By: Holly Klein
For an individual to gain asylum, he or she must prove that they have been previously persecuted or have a well-founded fear of persecution due to their race, religion, nationality, membership in a particular social group, or political opinion. Determinations on four of the protected grounds, race, religion, nationality, and political opinion, are fairly straightforward and well defined. However, the determination of membership in a particular social group is more problematic.
The phrase ‘particular social group’ was first codified in the Refugee Act of 1980. This Act brought U.S. immigration law into conformity with the 1967 United Nations Protocol Relating to the Status of Refugees. However, Congress did not reveal what specific meaning it intended to attach to the phrase ‘particular social group.’ With the lack of legislative intent, the definition of particular social group has primarily evolved through BIA interpretations in various cases. The BIA provided the seminal interpretation of particular social group in Matter of Acosta by using the doctrine of ejusdem generis. The doctrine of Ejusdem generis explains that when general and specific words are used in the same context, general words should be interpreted consistently with specific words. Therefore, since membership in a particular social group sits alongside race, religion, nationality and political opinion in the fact that they are all immutable characteristics beyond the power of an individual to change, the BIA ruled that a particular social group should also be understood as such. Thus, the BIA concluded that members of a particular social group must share a common, immutable characteristic that is so fundamental to an individual’s identity or conscience that it cannot, or should not be required to change.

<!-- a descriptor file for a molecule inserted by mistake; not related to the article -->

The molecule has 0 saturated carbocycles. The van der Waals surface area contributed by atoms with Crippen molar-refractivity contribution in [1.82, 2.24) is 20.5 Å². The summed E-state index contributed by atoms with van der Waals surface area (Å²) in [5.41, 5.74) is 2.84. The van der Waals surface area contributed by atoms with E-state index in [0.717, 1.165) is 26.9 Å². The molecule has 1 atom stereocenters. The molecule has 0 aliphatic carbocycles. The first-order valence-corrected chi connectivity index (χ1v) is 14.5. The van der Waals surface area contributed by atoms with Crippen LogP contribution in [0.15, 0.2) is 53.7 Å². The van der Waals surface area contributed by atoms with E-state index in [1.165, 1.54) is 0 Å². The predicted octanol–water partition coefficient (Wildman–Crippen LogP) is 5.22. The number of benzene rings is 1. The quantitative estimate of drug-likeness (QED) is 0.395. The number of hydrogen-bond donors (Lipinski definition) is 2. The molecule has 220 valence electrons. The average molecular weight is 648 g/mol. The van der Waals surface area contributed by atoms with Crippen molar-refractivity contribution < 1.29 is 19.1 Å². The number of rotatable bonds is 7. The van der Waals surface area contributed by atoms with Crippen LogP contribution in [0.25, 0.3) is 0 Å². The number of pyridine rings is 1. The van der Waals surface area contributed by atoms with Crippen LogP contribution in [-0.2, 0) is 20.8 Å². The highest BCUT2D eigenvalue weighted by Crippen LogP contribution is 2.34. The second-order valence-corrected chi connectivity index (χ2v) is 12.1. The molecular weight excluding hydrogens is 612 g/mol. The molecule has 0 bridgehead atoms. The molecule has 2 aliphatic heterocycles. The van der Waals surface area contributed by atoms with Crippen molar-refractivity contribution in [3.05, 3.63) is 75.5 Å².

As asylum claims based on membership in a particular social group became more and more frequent, the BIA felt it was necessary to further clarify what a particular social group entailed, and acknowledged in Matter of C-A- that an applicant could prove the existence of a particular social group if its members had both social visibility and particularity. The social visibility and particularity requirements were solidified by the BIA’s decisions in Matter of S-E-G- and Matter of E-A-G-, in which the Board held that in addition to the common immutable characteristic requirements established in Matter of Acosta, the previously introduced concepts of social visibility and particularity were distinct requirements for the determination of what constituted a particular social group. The BIA included these two requirements to provide greater specificity to the social group definition. Given Congress’ aforementioned silence regarding the meaning of a particular social group, the BIA, as an administrative body, is entitled to defer to its own interpretation of the term through case law so long as it is based on a permissible construction of the statute and is neither arbitrary nor capricious. The BIA also has the authority to change a previously defined term as long as it provides a reasonable explanation for doing so, and the new definition does not create irreconcilable conflicts with precedent. In the aforementioned cases, the BIA stated that it was justified in its decision to declare social visibility and particularity as strict requirements in the determination of a particular social group because it was consistent with its prior decisions and provided much needed clarification to the term’s meaning. While there has been some contention amongst the Federal courts of appeals as to whether or not these new requirements are a permissible construction of the statute, absent the Seventh and Third Circuits, the requirements have generally been met with approval.